Banyan Balance

Materials: banana paper 

Technique: papermaking, paper cutting, lettering

Size: 30 x 30 x 10 cm 

Description: This work was created following a trip to Bali. Opposites and alternatives underpin many aspects of Balinese culture (black and white, good and evil, etc). The banyan tree epitomises these extremes. This strangling fig is a parasite which eventually kills its host tree, yet it provides physical shade and spiritual consolation. It grows for hundreds of years, symbolises eternal life, fertility and power, and is sacred to both Hindus and Buddhists. It denotes the unity of Indonesia (one country with many far-flung roots) and thus appears on the coast of arms.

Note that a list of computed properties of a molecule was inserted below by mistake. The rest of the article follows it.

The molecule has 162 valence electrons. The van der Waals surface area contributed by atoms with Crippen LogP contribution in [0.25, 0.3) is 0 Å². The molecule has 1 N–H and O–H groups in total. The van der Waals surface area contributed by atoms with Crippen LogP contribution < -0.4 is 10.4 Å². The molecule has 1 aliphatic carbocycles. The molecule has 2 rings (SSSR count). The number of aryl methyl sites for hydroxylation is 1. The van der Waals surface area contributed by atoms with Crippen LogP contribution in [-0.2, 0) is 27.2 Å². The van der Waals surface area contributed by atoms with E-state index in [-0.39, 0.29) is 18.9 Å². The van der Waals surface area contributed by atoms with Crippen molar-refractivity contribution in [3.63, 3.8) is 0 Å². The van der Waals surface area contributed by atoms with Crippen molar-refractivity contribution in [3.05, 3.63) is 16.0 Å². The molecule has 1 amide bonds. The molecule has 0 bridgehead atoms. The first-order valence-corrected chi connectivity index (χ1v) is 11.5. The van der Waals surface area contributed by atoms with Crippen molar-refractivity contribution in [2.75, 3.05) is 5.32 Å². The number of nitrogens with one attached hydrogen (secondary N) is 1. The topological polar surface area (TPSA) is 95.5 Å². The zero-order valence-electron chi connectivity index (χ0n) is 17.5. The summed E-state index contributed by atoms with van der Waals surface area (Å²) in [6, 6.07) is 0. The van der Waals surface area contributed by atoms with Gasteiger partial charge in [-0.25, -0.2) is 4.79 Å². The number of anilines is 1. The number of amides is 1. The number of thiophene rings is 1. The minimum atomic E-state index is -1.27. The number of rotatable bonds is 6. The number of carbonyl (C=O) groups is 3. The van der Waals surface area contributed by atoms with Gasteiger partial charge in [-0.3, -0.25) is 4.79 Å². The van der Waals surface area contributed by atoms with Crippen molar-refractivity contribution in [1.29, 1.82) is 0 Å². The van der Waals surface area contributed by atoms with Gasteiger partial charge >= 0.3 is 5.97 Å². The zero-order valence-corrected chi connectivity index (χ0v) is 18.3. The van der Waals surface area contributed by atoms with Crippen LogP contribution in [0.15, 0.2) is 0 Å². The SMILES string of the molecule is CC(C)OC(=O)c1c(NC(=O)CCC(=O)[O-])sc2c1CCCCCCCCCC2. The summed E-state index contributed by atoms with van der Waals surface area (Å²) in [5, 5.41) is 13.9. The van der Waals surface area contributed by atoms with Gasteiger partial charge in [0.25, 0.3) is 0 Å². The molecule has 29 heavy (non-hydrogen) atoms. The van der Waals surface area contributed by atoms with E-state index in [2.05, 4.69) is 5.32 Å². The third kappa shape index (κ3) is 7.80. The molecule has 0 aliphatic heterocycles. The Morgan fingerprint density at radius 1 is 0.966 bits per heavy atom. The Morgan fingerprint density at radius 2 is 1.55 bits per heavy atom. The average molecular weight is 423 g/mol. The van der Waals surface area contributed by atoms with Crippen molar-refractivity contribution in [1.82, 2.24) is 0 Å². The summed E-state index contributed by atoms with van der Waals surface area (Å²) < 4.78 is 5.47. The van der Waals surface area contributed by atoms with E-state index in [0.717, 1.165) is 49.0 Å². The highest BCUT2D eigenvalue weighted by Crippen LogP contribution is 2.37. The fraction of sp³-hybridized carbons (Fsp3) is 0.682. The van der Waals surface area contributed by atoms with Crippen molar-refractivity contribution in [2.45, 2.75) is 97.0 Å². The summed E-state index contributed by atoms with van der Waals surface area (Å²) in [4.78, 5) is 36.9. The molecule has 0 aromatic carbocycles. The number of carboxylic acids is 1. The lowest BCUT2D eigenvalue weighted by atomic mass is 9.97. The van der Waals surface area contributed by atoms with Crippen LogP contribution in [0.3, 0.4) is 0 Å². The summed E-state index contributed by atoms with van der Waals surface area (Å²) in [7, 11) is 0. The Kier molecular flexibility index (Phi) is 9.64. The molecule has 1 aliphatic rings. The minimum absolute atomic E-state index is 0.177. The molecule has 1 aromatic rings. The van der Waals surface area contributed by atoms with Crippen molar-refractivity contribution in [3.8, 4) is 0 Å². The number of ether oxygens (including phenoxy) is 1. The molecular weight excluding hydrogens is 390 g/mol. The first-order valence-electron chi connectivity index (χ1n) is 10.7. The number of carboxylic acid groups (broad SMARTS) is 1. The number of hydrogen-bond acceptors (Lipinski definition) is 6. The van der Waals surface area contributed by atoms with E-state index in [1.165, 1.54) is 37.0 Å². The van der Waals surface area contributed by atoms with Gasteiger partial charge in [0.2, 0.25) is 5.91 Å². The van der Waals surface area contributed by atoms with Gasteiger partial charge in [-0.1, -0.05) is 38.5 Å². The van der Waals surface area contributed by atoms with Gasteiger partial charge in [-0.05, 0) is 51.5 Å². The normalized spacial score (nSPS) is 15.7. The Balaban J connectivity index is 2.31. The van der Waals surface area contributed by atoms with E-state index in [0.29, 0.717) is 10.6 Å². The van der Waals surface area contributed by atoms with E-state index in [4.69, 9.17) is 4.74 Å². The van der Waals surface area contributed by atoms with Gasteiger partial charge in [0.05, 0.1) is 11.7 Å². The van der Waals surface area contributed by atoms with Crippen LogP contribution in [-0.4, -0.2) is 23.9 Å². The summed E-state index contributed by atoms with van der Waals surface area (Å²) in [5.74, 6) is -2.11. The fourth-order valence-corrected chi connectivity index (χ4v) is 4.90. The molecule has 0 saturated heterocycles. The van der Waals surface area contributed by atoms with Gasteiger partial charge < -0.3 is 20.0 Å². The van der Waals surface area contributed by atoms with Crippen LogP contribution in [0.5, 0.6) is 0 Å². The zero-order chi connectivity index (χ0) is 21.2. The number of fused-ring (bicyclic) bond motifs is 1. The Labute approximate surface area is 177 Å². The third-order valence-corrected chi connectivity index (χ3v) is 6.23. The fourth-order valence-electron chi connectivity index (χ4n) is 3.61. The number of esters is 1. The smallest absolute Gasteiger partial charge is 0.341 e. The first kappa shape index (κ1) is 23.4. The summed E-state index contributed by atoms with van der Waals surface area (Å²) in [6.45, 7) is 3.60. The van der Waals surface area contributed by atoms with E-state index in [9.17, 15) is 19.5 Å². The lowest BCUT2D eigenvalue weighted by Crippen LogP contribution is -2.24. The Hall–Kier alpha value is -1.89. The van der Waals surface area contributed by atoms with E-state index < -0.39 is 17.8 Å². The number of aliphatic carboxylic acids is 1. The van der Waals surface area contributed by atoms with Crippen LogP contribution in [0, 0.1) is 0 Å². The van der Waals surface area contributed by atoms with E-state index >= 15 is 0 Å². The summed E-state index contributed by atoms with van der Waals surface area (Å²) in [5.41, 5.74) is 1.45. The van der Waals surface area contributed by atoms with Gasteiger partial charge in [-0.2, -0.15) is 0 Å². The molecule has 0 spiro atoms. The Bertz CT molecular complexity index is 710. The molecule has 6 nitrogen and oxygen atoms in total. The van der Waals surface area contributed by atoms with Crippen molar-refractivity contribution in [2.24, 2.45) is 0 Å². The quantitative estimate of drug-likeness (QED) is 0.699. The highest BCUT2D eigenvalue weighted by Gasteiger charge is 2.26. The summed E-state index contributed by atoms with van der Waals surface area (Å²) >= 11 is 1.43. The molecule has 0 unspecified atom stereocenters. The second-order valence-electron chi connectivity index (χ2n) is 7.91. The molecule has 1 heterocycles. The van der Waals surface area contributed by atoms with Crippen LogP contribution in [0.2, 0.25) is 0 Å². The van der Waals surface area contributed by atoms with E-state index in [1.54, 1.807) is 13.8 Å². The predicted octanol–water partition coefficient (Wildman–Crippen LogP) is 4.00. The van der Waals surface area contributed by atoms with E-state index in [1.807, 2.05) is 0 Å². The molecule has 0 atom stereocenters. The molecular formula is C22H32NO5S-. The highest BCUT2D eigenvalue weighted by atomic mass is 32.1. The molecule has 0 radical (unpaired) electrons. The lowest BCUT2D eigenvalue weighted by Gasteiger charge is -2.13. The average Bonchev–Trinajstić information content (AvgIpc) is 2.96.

I admire the way the Balinese people accept and resolve all the dualities in their lives. I was also impressed by the large, over-arching banyan trees, which cast their protective shadow over all spiritually-important places.

I made paper from banana trunk to create this banyan branch. It features antonyms, in both Indonesian and English, on the front and back of each leaf, each side being an essential part of the whole.

Selected for display in the Papermakers of Queensland “Berbagi” exhibition at Sunshine Coast University in 2012.
Displayed in my “The Language of Nature I” solo exhibition at Richard Randall Studio in 2012.

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